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Marcus Grant, instructed by Nick Godwin of Slater & Gordon Solicitors, appeared for a widow whose late husband was killed in a running down accident when he was struck by a car travelling at 86 mph in a 40 mph zone during the hours of darkness.
At the time of the accident C was in the process of divorcing her husband for infidelity after being a couple for > 27 years and married for 10 years; they were living apart and she had already obtained a decree nisi.
The two principal issues at trial were whether or not the deceased was guilty of any contributory negligence and whether C could establish a real (as opposed to a fanciful) chance of a dependency based on the marriage being salvageable in the absence of the accident. The central point of evidence with regard to the latter was whether, once C had received advice about the financial ramifications of proceeding to a decree absolute, a decision that would have left her financially unsupported by her husband after the age of 52 (her youngest child’s 18th birthday and 5 years post-accident) C would have reconsidered her decision to divorce and elected to remain in the marriage (her late husband wanted to save the marriage).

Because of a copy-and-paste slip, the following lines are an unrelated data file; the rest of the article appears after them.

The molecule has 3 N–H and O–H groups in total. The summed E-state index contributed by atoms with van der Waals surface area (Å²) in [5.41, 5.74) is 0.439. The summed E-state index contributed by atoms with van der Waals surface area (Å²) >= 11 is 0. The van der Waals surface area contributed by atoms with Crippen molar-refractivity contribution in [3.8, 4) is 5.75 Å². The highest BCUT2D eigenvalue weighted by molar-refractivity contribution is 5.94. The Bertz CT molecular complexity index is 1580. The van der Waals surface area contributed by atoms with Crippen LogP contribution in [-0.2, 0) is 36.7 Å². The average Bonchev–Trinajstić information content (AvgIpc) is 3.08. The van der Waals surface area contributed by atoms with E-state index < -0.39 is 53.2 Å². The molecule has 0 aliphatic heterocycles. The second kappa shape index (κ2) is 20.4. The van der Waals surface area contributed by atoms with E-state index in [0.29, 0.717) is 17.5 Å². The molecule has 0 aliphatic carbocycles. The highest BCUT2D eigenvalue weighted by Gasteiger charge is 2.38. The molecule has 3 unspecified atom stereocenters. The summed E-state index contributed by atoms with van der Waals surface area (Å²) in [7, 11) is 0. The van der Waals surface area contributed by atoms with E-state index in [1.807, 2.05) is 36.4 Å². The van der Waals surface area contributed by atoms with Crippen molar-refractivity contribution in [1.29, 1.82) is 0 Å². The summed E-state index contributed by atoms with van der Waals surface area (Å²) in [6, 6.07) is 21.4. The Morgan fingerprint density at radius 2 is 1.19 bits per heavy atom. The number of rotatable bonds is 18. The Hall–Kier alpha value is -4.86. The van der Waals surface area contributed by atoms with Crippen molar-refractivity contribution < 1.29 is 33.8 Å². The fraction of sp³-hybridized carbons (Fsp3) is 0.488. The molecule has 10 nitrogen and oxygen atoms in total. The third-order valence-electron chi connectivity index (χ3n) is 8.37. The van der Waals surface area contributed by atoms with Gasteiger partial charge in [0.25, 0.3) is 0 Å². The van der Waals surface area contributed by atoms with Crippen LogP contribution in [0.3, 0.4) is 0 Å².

After a two-day trial, C won the first issue (no finding of contributory fault was made) but lost the second issue (the Court finding that the chance of the marriage being saved was fanciful (Davies v. Taylor  AC 207 followed).